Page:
SAN FRANCISCO — The Giants haven’t had the luxury of exercising patience with many of their inexperienced outfielders this year, but the club continues to show faith in center fielder Steven Duggar.The 25-year-old rewarded the front office and coaching staff with his fourth home run of the season on Tuesday, a two-run shot into the right center field arcade in a 6-5 Giants win at Oracle Park.The Giants designated Opening Day corner outfielders Connor Joe and Michael Reed within the first …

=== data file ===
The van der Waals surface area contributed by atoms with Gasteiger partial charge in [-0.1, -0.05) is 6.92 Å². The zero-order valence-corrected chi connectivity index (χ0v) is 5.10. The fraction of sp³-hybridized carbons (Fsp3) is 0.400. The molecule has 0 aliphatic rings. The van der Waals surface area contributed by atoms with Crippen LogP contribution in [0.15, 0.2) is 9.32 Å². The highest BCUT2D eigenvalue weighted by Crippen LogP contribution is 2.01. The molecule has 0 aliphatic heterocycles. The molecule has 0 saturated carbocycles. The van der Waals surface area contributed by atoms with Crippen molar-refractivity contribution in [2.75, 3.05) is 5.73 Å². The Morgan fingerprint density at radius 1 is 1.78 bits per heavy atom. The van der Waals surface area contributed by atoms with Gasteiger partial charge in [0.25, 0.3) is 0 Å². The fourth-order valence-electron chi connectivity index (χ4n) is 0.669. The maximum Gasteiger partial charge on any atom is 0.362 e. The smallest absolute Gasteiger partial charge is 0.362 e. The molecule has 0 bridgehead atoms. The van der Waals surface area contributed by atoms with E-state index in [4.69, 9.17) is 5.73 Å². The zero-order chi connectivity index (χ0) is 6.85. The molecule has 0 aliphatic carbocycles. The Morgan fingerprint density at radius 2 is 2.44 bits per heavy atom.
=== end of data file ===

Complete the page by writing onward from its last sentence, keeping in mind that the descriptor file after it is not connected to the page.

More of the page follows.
Rickets is on the rise again, along with other diseases caused by vitamin D deficiency, reports Erik Stokstad in the Dec. 12 issue of Science1. Most vitamins we take in the mouth. Why do we need to stand outside for this one? He explains:Vitamin D is a steroid hormone that helps regulate calcium, an element vital not just for strong bones and teeth, but for nerves and the heart as well. It’s found in very few foods except for salmon and other fatty fish. Most vitamin D is made when ultraviolet B (UVB) light hits a precursor molecule in the skin. As 25(OH)D, it then travels through the blood to the kidneys, which turn it into an active metabolite that regulates calcium levels. Other tissues make this metabolite locally to maintain cell health.Of course, too much sun can lead to sunburn and increased risk of skin cancer, but “Evidence is coming in that higher levels may be desirable,” he says. Too little sun, as well as too much, can lead to cancer. Shortage of vitamin D can even lead to diabetes. Infants and the elderly seem to be especially at risk for vitamin D deficiency. More studies are needed regarding proper dosage, but for what we know now, Dr. Stokstad prescribes: “While researchers work out the details, most healthy people can probably get enough vitamin D by simply soaking up midday direct sunlight on their face and hands for 10 to 15 minutes three times a week, or longer if they’re darker skinned.”1Erik Stokstad, “Nutrition: The Vitamin D Deficit,” Science Volume 302, Number 5652, Issue of 12 Dec 2003, pp. 1886-1888.Isn’t it interesting that a precursor protein is just sitting there in the skin waiting for the right wavelength of light from the right kind of star. Almost makes you think God wanted us to get out of the house once in awhile and explore His awesome creations. Visit our Photo Gallery for some sources of heavenly sunshine.(Visited 11 times, 1 visits today)FacebookTwitterPinterestSave分享0